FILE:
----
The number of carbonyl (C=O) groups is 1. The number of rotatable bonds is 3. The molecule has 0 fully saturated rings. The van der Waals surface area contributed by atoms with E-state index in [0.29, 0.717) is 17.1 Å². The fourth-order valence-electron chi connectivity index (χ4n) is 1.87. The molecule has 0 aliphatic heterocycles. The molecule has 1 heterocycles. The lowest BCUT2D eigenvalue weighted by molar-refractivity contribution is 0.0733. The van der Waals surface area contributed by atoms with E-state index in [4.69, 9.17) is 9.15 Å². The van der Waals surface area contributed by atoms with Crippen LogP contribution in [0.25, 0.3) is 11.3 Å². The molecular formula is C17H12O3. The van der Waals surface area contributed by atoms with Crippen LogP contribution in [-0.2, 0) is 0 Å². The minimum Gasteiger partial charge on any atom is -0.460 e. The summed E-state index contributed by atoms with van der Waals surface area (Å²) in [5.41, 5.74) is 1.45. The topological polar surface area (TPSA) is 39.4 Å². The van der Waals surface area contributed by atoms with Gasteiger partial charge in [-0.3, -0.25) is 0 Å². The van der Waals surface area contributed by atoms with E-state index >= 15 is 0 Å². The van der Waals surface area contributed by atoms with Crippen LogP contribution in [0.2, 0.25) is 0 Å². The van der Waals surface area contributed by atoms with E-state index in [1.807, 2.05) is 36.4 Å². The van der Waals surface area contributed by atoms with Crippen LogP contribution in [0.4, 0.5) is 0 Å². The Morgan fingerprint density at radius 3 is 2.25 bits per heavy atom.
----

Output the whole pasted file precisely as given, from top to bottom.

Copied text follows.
The number of carbonyl (C=O) groups is 1. The number of rotatable bonds is 3. The molecule has 0 fully saturated rings. The van der Waals surface area contributed by atoms with E-state index in [0.29, 0.717) is 17.1 Å². The fourth-order valence-electron chi connectivity index (χ4n) is 1.87. The molecule has 0 aliphatic heterocycles. The molecule has 1 heterocycles. The lowest BCUT2D eigenvalue weighted by molar-refractivity contribution is 0.0733. The van der Waals surface area contributed by atoms with E-state index in [4.69, 9.17) is 9.15 Å². The van der Waals surface area contributed by atoms with Crippen LogP contribution in [0.25, 0.3) is 11.3 Å². The molecular formula is C17H12O3. The van der Waals surface area contributed by atoms with Crippen LogP contribution in [-0.2, 0) is 0 Å². The minimum Gasteiger partial charge on any atom is -0.460 e. The summed E-state index contributed by atoms with van der Waals surface area (Å²) in [5.41, 5.74) is 1.45. The topological polar surface area (TPSA) is 39.4 Å². The van der Waals surface area contributed by atoms with Gasteiger partial charge in [-0.3, -0.25) is 0 Å². The van der Waals surface area contributed by atoms with E-state index >= 15 is 0 Å². The van der Waals surface area contributed by atoms with Crippen LogP contribution in [0.2, 0.25) is 0 Å². The van der Waals surface area contributed by atoms with E-state index in [1.807, 2.05) is 36.4 Å². The van der Waals surface area contributed by atoms with Crippen LogP contribution in [0.4, 0.5) is 0 Å². The Morgan fingerprint density at radius 3 is 2.25 bits per heavy atom.